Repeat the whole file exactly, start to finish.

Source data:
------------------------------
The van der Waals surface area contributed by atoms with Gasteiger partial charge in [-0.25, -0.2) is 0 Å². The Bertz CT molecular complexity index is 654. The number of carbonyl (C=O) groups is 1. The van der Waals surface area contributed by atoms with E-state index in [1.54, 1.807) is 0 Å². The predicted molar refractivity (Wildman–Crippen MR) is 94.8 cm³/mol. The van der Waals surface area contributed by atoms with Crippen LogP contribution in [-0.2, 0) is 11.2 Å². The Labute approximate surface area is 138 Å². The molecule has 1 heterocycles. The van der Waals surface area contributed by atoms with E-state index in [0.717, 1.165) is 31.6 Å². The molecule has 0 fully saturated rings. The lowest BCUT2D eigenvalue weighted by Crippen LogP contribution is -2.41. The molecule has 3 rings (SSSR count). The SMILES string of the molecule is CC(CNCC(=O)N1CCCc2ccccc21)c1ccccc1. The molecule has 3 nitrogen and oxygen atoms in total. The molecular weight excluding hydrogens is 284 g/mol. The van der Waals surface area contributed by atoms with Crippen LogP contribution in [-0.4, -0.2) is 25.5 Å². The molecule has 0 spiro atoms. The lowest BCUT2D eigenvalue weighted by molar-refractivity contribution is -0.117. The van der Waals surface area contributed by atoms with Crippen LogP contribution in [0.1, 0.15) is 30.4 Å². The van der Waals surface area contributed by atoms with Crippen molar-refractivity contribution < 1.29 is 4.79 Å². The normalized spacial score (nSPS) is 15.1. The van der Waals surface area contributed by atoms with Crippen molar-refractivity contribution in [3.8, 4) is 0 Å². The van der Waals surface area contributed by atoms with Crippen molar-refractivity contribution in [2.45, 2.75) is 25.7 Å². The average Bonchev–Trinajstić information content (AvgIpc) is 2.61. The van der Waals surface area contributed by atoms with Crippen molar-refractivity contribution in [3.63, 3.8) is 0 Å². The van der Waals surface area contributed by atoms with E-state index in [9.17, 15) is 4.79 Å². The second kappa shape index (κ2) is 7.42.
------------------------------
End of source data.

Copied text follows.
The van der Waals surface area contributed by atoms with Gasteiger partial charge in [-0.25, -0.2) is 0 Å². The Bertz CT molecular complexity index is 654. The number of carbonyl (C=O) groups is 1. The van der Waals surface area contributed by atoms with E-state index in [1.54, 1.807) is 0 Å². The predicted molar refractivity (Wildman–Crippen MR) is 94.8 cm³/mol. The van der Waals surface area contributed by atoms with Crippen LogP contribution in [-0.2, 0) is 11.2 Å². The Labute approximate surface area is 138 Å². The molecule has 1 heterocycles. The van der Waals surface area contributed by atoms with E-state index in [0.717, 1.165) is 31.6 Å². The molecule has 0 fully saturated rings. The lowest BCUT2D eigenvalue weighted by Crippen LogP contribution is -2.41. The molecule has 3 rings (SSSR count). The SMILES string of the molecule is CC(CNCC(=O)N1CCCc2ccccc21)c1ccccc1. The molecule has 3 nitrogen and oxygen atoms in total. The molecular weight excluding hydrogens is 284 g/mol. The van der Waals surface area contributed by atoms with Crippen LogP contribution in [-0.4, -0.2) is 25.5 Å². The molecule has 0 spiro atoms. The lowest BCUT2D eigenvalue weighted by molar-refractivity contribution is -0.117. The van der Waals surface area contributed by atoms with Crippen LogP contribution in [0.1, 0.15) is 30.4 Å². The van der Waals surface area contributed by atoms with Crippen molar-refractivity contribution < 1.29 is 4.79 Å². The normalized spacial score (nSPS) is 15.1. The van der Waals surface area contributed by atoms with Crippen molar-refractivity contribution in [3.8, 4) is 0 Å². The van der Waals surface area contributed by atoms with Crippen molar-refractivity contribution in [2.45, 2.75) is 25.7 Å². The average Bonchev–Trinajstić information content (AvgIpc) is 2.61. The van der Waals surface area contributed by atoms with Crippen molar-refractivity contribution in [3.63, 3.8) is 0 Å². The van der Waals surface area contributed by atoms with E-state index in [9.17, 15) is 4.79 Å². The second kappa shape index (κ2) is 7.42.